Note Jeremiah 35:3 (Jeremiah writes, this himself): "Then I took Jaazaniah the son of Jeremiah, . . . and I brought them into the house of Jehovah." He goes on: "And I set before the sons of the Rechabites bowls of wine, and I said unto them, Drink ye wine. "But they said, We will drink no wine; for Jonadab the son of Rechab our father, commands us." They were faithful to the commands of their ancestor. Jeremiah seized upon this occasion as a basis for addressing the people. He goes on to say that Jonadab had commanded this people so and so. "They kept that command, but ye would not obey God who commanded you to serve him." He outlines the punishment that will come upon the people, but makes a promise unto the sons of Jonadab, verse Jeremiah 35:19: "Therefore saith the Lord of hosts, . . . Jonadab the son of Rechab shall not want a man to stand before me for ever."

He inculcates the principle of righteousness and justice in Jeremiah 22:1-9. The king is to be the instrument of righteousness and justice. There is no doubt that Jehoiakim, the vassal of Pharaoh, the king of Egypt, sat on the throne. Jeremiah appeals to him to do right and be just. In Jeremiah 22:4 he says, "If you do this thing indeed, then shall there enter in by the gates of this house kings sitting upon the throne of David, riding in chariots and on horses, he, and his servants and his people. But if ye will not do these things, I swear by myself, that this house shall come to desolation." And thus he goes on with his message of destruction. He repeats it over and over again.

The fate of Shallam, or Jehoahaz, is described in Jeremiah 22:10-22: "Weep for him that goeth away; for he shall return to his native land no more." Then a charge against Jehoiakim is found in Jeremiah 22:13-23. This king was a heartless tyrant. He had a passion for building. He had a magnificent palace. He built by using the people unjustly. He was without conscience or principle: "Woe unto him that buildeth a house with unrighteousness." The son of this king succeeded him and the prophet goes on to describe the ruin coming upon this house (Jeremiah 22:20-23).

Then follows judgment on Jehoiachin (Jeremiah 22:24-30). This was doubtless written after the death of Jehoiakim. Jehoiachin was taken to Babylon, and it may have been written immediately preceding that event. We cannot be sure as to the exact time this section was penned. Verse Jeremiah 22:24: "As I live, saith Jehovah, though Coniah the son of Jehoiakim were a signet upon my right hand, yet would I pluck thee thence." He then goes on to describe the fate of the house; how Jehoiachin with his mother should be cast out and die in a foreign land, never to return to Judah. The king was to have no heir to sit upon his throne.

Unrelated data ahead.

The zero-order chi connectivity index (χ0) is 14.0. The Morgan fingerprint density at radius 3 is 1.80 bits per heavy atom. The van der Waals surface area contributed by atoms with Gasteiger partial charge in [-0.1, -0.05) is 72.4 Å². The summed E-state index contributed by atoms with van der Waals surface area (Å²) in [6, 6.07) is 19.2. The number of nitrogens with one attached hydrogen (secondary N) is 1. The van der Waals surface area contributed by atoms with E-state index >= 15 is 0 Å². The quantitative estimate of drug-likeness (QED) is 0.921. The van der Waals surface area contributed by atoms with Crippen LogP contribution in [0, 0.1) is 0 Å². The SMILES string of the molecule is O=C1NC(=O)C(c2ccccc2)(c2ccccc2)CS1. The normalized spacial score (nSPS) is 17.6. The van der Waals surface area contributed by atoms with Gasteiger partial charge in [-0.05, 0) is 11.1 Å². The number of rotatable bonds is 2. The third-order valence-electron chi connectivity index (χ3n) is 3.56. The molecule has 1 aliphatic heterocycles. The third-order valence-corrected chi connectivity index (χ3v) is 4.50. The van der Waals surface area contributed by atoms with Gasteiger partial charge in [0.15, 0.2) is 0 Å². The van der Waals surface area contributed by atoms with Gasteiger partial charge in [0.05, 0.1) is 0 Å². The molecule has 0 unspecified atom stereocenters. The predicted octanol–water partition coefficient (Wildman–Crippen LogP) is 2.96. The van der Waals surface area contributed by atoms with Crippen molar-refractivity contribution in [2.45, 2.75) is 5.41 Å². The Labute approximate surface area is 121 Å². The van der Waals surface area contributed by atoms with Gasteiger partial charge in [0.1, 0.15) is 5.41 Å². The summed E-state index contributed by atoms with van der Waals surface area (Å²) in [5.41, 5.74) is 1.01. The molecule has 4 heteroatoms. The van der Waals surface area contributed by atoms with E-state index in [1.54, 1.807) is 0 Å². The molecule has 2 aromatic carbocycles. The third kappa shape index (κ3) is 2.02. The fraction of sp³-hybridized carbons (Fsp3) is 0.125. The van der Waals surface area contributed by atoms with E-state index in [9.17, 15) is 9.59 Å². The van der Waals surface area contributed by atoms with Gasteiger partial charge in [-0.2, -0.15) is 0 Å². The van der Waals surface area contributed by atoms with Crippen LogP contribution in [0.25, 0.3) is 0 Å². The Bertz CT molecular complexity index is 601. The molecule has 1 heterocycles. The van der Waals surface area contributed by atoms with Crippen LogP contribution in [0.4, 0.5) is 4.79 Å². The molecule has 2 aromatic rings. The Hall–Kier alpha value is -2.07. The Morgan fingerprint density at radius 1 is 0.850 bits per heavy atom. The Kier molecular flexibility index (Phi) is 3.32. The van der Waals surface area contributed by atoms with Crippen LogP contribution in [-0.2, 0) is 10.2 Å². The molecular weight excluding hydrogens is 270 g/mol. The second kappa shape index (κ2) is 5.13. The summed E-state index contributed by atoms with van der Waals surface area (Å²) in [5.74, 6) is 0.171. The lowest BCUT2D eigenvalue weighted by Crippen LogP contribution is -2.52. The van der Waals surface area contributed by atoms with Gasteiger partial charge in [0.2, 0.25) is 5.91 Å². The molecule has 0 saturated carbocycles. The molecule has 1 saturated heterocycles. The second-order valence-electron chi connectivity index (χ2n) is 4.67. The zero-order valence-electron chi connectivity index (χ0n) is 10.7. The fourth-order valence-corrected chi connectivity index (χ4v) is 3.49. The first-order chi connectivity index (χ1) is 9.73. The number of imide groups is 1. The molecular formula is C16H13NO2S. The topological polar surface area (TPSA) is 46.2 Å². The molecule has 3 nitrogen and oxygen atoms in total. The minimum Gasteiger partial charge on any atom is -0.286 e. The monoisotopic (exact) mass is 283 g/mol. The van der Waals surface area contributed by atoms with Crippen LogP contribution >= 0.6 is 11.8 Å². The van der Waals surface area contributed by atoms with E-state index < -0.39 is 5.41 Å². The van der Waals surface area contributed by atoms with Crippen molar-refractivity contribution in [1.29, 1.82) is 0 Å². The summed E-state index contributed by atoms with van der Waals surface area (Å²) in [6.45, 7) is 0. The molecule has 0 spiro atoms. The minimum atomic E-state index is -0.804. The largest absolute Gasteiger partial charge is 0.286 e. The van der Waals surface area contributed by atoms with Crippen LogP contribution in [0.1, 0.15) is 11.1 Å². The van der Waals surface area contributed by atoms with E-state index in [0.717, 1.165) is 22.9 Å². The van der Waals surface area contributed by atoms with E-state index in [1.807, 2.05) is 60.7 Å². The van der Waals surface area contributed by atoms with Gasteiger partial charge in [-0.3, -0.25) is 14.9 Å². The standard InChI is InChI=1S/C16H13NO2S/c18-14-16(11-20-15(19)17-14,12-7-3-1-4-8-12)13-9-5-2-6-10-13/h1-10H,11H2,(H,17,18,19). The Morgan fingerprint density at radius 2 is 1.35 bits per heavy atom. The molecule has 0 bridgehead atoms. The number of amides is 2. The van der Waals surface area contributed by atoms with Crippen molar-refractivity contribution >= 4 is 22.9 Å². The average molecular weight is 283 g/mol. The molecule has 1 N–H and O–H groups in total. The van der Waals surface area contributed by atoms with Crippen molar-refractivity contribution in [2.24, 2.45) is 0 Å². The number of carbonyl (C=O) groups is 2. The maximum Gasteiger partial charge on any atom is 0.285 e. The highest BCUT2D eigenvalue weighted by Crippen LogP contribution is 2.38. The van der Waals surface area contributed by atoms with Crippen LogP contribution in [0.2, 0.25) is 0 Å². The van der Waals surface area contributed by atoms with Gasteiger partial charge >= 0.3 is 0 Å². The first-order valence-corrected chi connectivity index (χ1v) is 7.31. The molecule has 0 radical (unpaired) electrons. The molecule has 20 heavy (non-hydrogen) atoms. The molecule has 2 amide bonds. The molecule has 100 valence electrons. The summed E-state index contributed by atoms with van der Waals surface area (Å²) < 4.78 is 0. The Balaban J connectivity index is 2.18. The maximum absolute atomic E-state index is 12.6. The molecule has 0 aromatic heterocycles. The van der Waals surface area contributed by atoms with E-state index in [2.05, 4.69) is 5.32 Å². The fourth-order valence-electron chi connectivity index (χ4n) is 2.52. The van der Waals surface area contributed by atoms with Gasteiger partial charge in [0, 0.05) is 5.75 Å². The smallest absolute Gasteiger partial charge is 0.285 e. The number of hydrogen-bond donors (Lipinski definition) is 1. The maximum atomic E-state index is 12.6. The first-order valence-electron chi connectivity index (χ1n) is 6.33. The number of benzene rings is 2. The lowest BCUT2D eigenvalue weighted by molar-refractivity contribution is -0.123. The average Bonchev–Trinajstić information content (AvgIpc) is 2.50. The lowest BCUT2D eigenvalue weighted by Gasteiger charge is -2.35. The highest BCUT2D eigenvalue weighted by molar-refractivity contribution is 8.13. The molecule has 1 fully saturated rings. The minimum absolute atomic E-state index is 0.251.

The message of Jeremiah 23:1-8 is one regarding the princes, or shepherds. These princes of Judah and Jerusalem are spoken of as the shepherds of the people. They were the political and civil shepherds. God called them the shepherds of his pasture. He charged them with neglect of duty: "Therefore saith Jehovah, the God of Israel, Ye have scattered my flock." They had not provided them spiritual pasture. But a time is coming when they shall come together again and shall have good shepherds. Jeremiah 23:5 is a messianic prophecy: "I will raise unto David a righteous Branch, and he shall reign as king and deal wisely, . . . Judah shall be saved, and Israel shall dwell safely."

The prophet’s own title of Jeremiah 23:9-40 is, "Concerning the Prophets." We discussed this in a former chapter. We showed Jeremiah’s charge against these false prophets. They were caterers and time-servers. They preached what the people wanted them to preach. They felt the pulse of the people and then shaped their messages accordingly.

The prophecy of Jeremiah 25 is a prophecy concerning Judah and the surrounding nations. This was in the fourth year of the reign of Jehoiakim, 604 B.C., after Jeremiah had been preaching twenty-three years. Note some details here:

1. In Jeremiah 25:1-14 Jeremiah predicted that Nebuchadnezzar would take Palestine, Judah, and Jerusalem; that he would lead them captive to Babylon; that there should be desolation; that this nation should serve the king of Babylon seventy years; that when the seventy years was accomplished, then Jehovah would punish the king of Babylon, and that nation for their iniquity and their land should be a desolation forever.

2. Jeremiah 25:15-26 show that the cup of the wrath of Jehovah must be drunk by all the nations surrounding Judah. He said that they should drink the cup of the wine of his fury. Pharaoh, the king of Egypt, shall drink it; the land of Uz, the Philistines, Edom, Moab, Ammon, Tyre, Sidon, those of the Grecian Archipelago, Dedan, Tema, Buz, Arabia, Zimri, Elam, the Medes, and Sheshack shall drink of it.